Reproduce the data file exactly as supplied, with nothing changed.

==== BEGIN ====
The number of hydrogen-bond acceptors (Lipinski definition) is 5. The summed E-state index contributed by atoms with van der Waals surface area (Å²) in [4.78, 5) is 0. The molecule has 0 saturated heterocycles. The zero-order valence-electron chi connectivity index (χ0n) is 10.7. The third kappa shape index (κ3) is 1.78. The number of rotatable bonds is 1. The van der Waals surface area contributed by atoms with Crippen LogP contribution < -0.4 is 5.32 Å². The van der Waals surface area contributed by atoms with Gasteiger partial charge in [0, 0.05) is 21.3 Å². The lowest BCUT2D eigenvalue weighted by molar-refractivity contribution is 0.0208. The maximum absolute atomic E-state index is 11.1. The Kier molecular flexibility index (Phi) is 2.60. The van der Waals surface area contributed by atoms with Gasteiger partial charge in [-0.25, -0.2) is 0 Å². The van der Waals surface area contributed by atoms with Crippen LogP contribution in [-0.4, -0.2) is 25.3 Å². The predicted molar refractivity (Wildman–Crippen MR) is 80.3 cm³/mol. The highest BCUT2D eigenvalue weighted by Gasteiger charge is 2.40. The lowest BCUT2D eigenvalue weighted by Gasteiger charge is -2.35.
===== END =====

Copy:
The number of hydrogen-bond acceptors (Lipinski definition) is 5. The summed E-state index contributed by atoms with van der Waals surface area (Å²) in [4.78, 5) is 0. The molecule has 0 saturated heterocycles. The zero-order valence-electron chi connectivity index (χ0n) is 10.7. The third kappa shape index (κ3) is 1.78. The number of rotatable bonds is 1. The van der Waals surface area contributed by atoms with Crippen LogP contribution < -0.4 is 5.32 Å². The van der Waals surface area contributed by atoms with Gasteiger partial charge in [0, 0.05) is 21.3 Å². The lowest BCUT2D eigenvalue weighted by molar-refractivity contribution is 0.0208. The maximum absolute atomic E-state index is 11.1. The Kier molecular flexibility index (Phi) is 2.60. The van der Waals surface area contributed by atoms with Gasteiger partial charge in [-0.25, -0.2) is 0 Å². The van der Waals surface area contributed by atoms with Crippen LogP contribution in [-0.4, -0.2) is 25.3 Å². The predicted molar refractivity (Wildman–Crippen MR) is 80.3 cm³/mol. The highest BCUT2D eigenvalue weighted by Gasteiger charge is 2.40. The lowest BCUT2D eigenvalue weighted by Gasteiger charge is -2.35.